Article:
tributed yearly among its tenants eleven The tenants paid to the Abbot of Fur or twelve bands of the said livery-iron, ness certain wheat, barley, oats, lambs and every band weighing fourteen stone, cvery sterke, for the rent of their tenements. stone fourteen pound, and at that time
Certain bread, ale, and beer was de- worth eight pence a stone. livered and allowed weekly out of the said The tenants which paid provisions, paid monastery, unto certain of the tenants that only when they were admitted tenants, one paid provisions : and certain iron was de- penny, called a God's penny, and no other livered and allowed yearly by the said fine. And thereupon they were sworn to late abbot unto the same tenants, and the be true to the king and to the monastery. same bread, beer, ale and iron was in part The children of the said tenants and their of recompence of the said provisions, so by servants have come from the plough or other the said tenants paid, -by force of some work to the abbey, where they had dinner composition and agreement, and not of be- or supper, and so went to their work again. nevolence nor devotion.
They were suffered to come to school and The beer or ale was in barrels or firkins learning within the monastery. containing ten or twelve gallons apiece, or thereabouts, and worth about ten pence or
1 In the North this means “ the load of a two twelve pence a barrel or firkin at that time, and is used by Chaucer. Commonly it is only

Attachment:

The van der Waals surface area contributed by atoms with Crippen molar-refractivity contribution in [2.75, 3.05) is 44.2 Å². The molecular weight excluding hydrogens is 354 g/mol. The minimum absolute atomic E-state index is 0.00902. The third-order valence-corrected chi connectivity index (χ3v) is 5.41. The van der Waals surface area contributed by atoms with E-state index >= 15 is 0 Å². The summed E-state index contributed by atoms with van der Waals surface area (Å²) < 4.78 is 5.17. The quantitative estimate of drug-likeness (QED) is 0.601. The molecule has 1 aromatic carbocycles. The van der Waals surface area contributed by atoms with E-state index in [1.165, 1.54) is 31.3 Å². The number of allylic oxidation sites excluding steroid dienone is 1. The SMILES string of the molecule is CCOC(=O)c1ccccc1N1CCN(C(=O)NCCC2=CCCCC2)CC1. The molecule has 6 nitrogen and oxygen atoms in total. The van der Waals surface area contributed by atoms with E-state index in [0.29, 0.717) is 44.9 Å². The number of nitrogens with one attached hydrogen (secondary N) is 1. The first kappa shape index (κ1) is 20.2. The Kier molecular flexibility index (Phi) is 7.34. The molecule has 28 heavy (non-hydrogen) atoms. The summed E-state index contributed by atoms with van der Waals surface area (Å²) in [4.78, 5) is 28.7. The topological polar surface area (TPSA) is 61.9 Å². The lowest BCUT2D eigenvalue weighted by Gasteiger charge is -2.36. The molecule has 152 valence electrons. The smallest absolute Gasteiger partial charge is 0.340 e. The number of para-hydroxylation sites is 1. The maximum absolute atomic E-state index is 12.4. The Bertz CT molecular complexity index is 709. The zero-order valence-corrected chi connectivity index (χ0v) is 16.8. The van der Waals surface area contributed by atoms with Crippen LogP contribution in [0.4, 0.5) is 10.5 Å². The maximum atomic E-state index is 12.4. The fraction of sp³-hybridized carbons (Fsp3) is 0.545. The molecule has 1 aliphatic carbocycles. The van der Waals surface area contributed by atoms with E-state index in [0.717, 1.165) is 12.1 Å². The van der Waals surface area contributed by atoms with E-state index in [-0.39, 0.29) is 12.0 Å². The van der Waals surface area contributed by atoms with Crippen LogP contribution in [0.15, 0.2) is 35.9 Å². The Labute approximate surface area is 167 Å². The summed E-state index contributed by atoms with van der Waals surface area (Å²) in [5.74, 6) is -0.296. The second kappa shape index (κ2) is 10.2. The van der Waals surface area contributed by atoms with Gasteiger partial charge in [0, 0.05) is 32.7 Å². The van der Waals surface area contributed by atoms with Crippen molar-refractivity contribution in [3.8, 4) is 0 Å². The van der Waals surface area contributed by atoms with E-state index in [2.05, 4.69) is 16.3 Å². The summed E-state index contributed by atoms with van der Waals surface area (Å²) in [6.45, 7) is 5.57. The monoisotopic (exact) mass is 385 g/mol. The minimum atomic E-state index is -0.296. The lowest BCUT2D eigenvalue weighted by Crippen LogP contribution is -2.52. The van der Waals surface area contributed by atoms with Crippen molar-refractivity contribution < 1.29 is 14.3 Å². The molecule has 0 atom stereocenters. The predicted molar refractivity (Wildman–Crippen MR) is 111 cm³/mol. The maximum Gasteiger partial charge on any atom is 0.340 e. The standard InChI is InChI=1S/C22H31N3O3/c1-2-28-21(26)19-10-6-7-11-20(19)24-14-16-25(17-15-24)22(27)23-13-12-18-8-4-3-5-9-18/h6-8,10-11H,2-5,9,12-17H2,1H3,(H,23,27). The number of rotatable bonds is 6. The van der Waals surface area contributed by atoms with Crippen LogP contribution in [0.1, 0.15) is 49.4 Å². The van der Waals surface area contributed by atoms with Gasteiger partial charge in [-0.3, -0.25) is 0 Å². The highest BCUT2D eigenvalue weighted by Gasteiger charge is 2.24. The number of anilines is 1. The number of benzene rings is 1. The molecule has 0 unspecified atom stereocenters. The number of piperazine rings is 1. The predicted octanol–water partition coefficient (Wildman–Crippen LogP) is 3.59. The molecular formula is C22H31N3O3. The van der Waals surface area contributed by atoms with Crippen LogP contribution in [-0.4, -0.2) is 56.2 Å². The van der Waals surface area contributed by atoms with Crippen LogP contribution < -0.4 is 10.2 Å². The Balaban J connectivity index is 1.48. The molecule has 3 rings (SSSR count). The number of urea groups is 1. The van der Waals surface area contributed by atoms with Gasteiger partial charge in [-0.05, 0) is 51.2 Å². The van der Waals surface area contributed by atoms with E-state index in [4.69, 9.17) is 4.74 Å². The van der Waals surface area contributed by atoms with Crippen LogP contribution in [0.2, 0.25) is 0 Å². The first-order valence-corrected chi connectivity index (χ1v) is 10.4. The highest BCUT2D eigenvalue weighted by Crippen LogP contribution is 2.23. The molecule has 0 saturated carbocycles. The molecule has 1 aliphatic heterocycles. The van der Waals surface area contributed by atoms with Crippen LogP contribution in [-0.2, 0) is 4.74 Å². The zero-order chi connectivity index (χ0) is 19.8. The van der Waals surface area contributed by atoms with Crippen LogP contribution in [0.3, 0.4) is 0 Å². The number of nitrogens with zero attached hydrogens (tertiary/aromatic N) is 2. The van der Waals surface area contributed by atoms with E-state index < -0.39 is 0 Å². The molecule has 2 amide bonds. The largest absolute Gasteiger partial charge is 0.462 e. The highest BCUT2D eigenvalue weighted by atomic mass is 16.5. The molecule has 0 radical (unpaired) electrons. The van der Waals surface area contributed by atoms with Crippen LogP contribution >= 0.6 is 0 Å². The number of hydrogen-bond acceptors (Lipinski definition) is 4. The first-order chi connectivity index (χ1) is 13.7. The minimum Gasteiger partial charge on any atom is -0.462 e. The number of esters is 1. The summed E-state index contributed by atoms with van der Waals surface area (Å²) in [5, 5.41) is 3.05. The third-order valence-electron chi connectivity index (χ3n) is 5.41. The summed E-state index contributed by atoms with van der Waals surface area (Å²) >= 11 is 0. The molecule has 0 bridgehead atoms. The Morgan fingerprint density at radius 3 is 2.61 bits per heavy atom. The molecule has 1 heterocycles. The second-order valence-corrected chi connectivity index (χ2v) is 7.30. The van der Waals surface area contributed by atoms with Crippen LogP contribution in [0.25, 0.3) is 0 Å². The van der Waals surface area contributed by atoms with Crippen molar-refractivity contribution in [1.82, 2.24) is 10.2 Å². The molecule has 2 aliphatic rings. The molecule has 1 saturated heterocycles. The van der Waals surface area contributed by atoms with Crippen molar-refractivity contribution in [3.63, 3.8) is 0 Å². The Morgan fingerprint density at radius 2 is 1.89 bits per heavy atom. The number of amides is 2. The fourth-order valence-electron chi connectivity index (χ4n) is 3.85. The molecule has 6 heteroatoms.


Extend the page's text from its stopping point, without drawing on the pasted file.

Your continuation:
horse cart.” It is a pure Anglo-Saxon word, -i.e. just before the dissolution. Some applied to lead.- J W. W.
with the king that Malvern Abbey might be left standing, for the better performance
of the duties of preaching, praying, and ENGLISH HISTORY-MONASTERIES. The tenants had wood and timber in the into Parliament for that purpose, it would woods thereabouts, for the sufficient repa- have been more regularly and justly conration of their houses, and other necessa ducted than in an after reign ; that by this ries, which was allowed and livered to them, would all have reverted to the parish at the sight of the officers or sworn men churches, and the clergy would have gained appointed for that purpose.
as much by it as the government. This One witness deposed that the tenants, appears from the sequel, that when the their families, and children, did weekly king, instead of the English monasteries, have and receive at and out of the said had only the alien priories given him, he monastery, of charity and devotion, over seized on no part of the tythes, but on the and besides the relief and commodity afore lands and tenements that were before of rehearsed, to the value of forty shillings lay fee, and might justly return into lay weekly.